The ideas and thoughts expressed within this blog are not the views or opinions of WorldTeach nor the Namibia Ministry of Education, but rather my personal views.

Thursday, March 11, 2010

I Need Help

Snippets of my Popular Phrases Solo on Friday, 5 March 2010:

“Ha---Rold! Sit Down!”
“Yes, ‘more than’ means ‘bigger.’ “
“No, the computer room is full. Sessions will begin at the end of March. Today is just for testing these learners.”
“Whoa, Panduleni! Check your work. Is that really the correct answer?”
“Ha---Rold! Sit Down!”
“Who turned their computer off?!? Chanique! What did I say about touching that button?”
“Yes, Ronaldino? You may go to the toilet.”
“This is called a mouse. Hold it like this. No, like this. Relax your hand and fingers. Good.”
“Who called me?”
“Ha---Rold! Sit Down!”
“No, you may not enter today. The computer room is full. We are just testing these learners. We will officially re-open at the end of March.”
“Yes, I see, Marchelle. You entered the right answer. Great job. Now, click the forward arrow for the next question.”
“A penny is a coin we use in the United States. Those are pennies in the box. How many pennies do you see? Een? Twee? Drie? Vier? Vyf? Baie.”
“Theresa, did you say you can’t open your account? Okay. Let’s see if we can find the problem. One minute.”
“Ha---Rold! Sit Down! If I have to say that one more time…..”

That afternoon was pure energy. I had about 40 learners show up for a session that was designated for 25 pre-selected learners (the maximum the Centre could hold). The goal was to administer a mathematics assessment and expose a few learners to the Centre’s resources and rules before it fully re-opens. So, after admitting the originally-selected twenty-five, I had to deal with the other 15 who simply would not leave the front door. I should be happy that the interest is high, but it was truly exhausting.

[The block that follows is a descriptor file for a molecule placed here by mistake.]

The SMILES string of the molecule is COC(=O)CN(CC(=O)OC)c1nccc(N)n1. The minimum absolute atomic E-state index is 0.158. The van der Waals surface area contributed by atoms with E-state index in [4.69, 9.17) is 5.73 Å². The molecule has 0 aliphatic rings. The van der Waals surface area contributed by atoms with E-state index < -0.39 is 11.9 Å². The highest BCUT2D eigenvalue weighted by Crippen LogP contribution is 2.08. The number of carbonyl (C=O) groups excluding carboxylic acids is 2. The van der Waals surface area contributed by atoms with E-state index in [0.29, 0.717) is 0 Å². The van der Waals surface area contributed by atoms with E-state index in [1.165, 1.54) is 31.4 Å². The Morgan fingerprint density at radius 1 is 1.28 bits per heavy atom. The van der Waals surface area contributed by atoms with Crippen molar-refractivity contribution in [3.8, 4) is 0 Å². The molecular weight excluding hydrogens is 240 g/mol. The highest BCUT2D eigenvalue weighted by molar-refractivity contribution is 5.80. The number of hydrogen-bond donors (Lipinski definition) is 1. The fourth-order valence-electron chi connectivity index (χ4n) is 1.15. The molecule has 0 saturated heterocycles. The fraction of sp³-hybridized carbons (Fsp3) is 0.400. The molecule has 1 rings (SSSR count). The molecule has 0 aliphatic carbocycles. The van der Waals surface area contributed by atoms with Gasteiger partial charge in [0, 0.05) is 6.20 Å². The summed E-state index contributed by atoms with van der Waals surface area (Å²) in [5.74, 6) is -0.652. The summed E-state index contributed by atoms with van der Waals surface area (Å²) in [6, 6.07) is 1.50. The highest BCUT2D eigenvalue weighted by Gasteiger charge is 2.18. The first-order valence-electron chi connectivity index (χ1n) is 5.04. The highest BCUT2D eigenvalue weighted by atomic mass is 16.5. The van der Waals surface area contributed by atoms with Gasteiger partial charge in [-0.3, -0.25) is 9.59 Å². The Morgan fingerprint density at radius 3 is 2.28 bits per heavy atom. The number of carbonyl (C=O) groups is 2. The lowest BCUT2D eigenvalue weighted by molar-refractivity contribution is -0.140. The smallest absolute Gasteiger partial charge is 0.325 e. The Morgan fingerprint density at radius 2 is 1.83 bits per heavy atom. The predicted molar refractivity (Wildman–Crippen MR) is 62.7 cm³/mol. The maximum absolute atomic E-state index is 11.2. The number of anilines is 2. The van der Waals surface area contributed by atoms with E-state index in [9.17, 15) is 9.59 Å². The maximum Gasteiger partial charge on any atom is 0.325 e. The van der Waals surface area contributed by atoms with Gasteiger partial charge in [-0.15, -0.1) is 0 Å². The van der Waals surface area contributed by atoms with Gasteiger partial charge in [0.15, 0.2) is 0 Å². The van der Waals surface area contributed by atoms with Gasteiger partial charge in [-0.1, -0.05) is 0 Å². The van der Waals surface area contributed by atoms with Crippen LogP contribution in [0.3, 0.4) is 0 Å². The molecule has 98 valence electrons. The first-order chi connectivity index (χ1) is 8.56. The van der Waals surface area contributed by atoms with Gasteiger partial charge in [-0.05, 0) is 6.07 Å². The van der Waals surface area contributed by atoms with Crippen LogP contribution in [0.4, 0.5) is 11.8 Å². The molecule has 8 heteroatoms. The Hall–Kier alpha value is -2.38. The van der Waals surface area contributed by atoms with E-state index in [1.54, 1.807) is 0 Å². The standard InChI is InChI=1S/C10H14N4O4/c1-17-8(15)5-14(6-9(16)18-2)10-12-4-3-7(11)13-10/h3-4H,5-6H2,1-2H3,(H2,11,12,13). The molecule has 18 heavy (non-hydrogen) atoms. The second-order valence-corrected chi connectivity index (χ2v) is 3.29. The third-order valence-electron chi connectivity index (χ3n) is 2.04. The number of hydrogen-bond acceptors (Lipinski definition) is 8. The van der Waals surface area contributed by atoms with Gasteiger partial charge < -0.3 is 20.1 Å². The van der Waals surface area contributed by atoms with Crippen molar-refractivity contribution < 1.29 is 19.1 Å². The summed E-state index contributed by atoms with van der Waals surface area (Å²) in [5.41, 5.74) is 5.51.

Within the class of 25, I had another three sub-groups.

1. Those learners who never touched a computer before and needed basic orientation
2. Those learners who never used the PLATO software and needed guidance on how to log-in and navigate within the system
3. Those learners who spent much of the past year in the Centre, apparently doing whatever in the world they pleased. (they were the most unfocused and disruptive of the bunch).

So with the four populations of learners, all primary school age I might add, in extended testing mode, often wanting affirmation and to share praise received from the computer, and without fully functioning air-conditioning units, and as the only adult in the room, I had my hands completely full. Yes, I needed and still need help. All super-puns included, and you can let it mean what you like.

The experience, as always, though, was instructive. I had not had such a draining time with any group of learners in my former Centre in Khorixas. I also had already conducted the same exercise with 75 other learners from seven other Keetmanshoop schools, without this resultant admitted sense of chaos. I guess it was time I got a sense of the classroom management problems that other volunteers had mentioned often. It was also good to see the challenges that would face those who would assume leadership hopefully before and definitely after my departure here in Keetmanshoop.

I already have signs on the doors explaining the current activities of the Centre and the fact that the Centre will not re-open until the end of March. I immediately began drafting a flyer for grade 12 learners to apply to become Volunteer Centre Captains; they can help manage crowds outside and answer basic questions inside. I also immediately began creating big posters with the Centre Rules. Finally, I drafted a request for teachers to shadow me in the Centre as Senior Teacher Ambassadors. I already have a group of teachers from each of the nine schools to serve as “regular” Teacher Ambassadors,” for the purposes of planning and general advocacy, but I needed them to step up their game. The lure for these “Senior” ambassadors was a t-shirt (I picked up a few during my business trip to meet the software account personnel in Johannesburg in November), and a certificate (which I would make look so nice and official that framing would be likely).

I will see how many assistants my efforts have yielded by Friday, 12 March. Until then, grant me the strength. Or at least help me learn how to say all of the phrases above in both Afrikaans and Nama/Khoekhoegowab.

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